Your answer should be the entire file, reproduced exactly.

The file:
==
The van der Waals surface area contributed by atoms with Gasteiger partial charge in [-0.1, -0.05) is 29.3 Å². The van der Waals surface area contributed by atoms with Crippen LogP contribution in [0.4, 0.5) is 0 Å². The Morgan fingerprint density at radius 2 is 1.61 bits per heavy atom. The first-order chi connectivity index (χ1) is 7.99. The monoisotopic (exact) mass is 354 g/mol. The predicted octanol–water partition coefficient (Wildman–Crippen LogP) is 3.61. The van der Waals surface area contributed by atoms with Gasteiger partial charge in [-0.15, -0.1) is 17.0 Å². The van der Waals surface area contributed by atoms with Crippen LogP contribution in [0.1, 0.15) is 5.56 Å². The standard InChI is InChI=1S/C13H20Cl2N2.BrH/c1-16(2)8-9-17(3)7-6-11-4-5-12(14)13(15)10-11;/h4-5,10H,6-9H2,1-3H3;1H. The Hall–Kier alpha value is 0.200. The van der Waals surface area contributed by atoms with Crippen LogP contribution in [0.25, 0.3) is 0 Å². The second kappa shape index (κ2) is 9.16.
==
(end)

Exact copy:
The van der Waals surface area contributed by atoms with Gasteiger partial charge in [-0.1, -0.05) is 29.3 Å². The van der Waals surface area contributed by atoms with Crippen LogP contribution in [0.4, 0.5) is 0 Å². The Morgan fingerprint density at radius 2 is 1.61 bits per heavy atom. The first-order chi connectivity index (χ1) is 7.99. The monoisotopic (exact) mass is 354 g/mol. The predicted octanol–water partition coefficient (Wildman–Crippen LogP) is 3.61. The van der Waals surface area contributed by atoms with Gasteiger partial charge in [-0.15, -0.1) is 17.0 Å². The van der Waals surface area contributed by atoms with Crippen LogP contribution in [0.1, 0.15) is 5.56 Å². The standard InChI is InChI=1S/C13H20Cl2N2.BrH/c1-16(2)8-9-17(3)7-6-11-4-5-12(14)13(15)10-11;/h4-5,10H,6-9H2,1-3H3;1H. The Hall–Kier alpha value is 0.200. The van der Waals surface area contributed by atoms with Crippen LogP contribution in [0.25, 0.3) is 0 Å². The second kappa shape index (κ2) is 9.16.